• This answer solved my problem, purchased a Canon Speedlite EL-100 and it works perfect out the box. May upgrade in the future but think this will do the job for us for now
    – Michael LB
    Jan 7 '19 at 14:33

Check your Exif data for ISO in the two pictures. With flash on, I think the Canon Auto ISO is reduced, 4000D manual says to ISO 800 (page 92).

Shutter speed too can change in Exif, probably to a Minimum of 1/60 second with flash.

So without flash, Auto ISO was high, and shutter speed could have been slower than 1/60, and room was brighter.

TTL is automatic flash, but with flash, lower ISO 800 and probably 1/60 second Minimum, so room goes darker. Flash power setting did not carry to furthest distance in room, so distance became dark. Using bounce flash indoors can help that range to light the whole (small) room, and is usually better lighting too.

The Exif will tell the tale.

  • Thanks for your input, I have added the photographs to the question to assist
    – Michael LB
    Oct 23 '18 at 15:54
  • It is exactly as I predicted. The picture without flash is ISO 3200 (high) and 1/25 second shutter (slow), so it is quite a bit of exposure. The one with flash (simply because flash was present) dropped ISO to 800 and increased shutter speed to 1/60 second, which dropped the ambient exposure more than 3 EV, which means pretty much black ambient. Idea is that the flash will contribute. But the flash somehow did not contribute. Flash mode must not have been TTL. If it fired, then probably Manual flash mode at very low power setting? The problem is the flash setup.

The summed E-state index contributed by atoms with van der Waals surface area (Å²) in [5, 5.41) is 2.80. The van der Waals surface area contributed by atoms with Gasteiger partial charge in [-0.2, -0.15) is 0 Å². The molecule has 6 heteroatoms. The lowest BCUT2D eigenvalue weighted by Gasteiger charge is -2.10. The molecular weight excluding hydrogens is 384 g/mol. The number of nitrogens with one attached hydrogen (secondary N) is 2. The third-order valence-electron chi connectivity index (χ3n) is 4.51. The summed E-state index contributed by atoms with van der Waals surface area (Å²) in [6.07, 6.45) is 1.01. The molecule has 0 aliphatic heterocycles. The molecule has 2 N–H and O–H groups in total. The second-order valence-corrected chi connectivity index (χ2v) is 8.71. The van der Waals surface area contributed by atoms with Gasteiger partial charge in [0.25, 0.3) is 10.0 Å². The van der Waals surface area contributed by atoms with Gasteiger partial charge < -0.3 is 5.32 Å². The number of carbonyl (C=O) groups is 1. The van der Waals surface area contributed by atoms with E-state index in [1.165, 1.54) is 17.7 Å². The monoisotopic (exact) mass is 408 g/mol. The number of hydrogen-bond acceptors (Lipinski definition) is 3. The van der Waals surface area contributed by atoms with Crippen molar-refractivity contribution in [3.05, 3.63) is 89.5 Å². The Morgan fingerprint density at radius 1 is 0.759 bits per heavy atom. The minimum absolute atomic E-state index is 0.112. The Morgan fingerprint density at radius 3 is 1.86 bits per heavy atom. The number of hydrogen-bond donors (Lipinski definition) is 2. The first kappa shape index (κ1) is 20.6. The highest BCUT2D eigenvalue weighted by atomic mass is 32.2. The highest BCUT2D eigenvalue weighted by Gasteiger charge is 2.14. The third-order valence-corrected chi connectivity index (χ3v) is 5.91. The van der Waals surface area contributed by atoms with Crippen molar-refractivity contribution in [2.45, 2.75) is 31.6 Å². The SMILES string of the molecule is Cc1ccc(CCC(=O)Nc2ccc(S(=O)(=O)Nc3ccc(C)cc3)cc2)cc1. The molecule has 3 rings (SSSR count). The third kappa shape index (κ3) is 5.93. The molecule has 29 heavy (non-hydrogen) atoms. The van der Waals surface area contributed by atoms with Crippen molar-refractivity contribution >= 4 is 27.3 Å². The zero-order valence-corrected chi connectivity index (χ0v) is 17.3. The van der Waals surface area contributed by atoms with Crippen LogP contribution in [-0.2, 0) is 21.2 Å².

– WayneF
    Oct 23 '18 at 17:28

Thank you so much for adding in the details! It's refreshing to see a question come together.

To boil it down, the shot without the flash has 2 extra stops from the increase in ISO and ~1 extra stop from the decrease in shutter speed. That's a total of 3 extra stops of light!

The question now becomes: can your flash make up for those 3 stops?

I think it can (note, I'm not familiar with your flash, but it's guide number from what I can find is higher than my 430EX, which I think would cover the 3 stop gap in that room with ease).

What I think happened is a metering issue. The window is causing a strong backlight, tricking the camera into thinking it needs to lessen the exposure. The flash is on TTL, meaning it's getting it's power instructions from the camera and the camera's meter. I doubt it popped with any power.

Now, what to do about it?

In strong backlit scenes, I think you should go full manual. Manual camera settings and manual flash settings. This way, you completely control how much exposure you're giving to the backlit window and how much for the interior.

If not using manual, and still going the TTL route, then make sure to use a spot or center-weighted metering and meter from within the room. Using the pattern metering mode, I'm fairly certain that the strong lit window caused the results that you got. Why the camera chose completely different exposures because of the flash? I have no idea - I just know that tricky lighting situations are the bane of auto-exposure modes.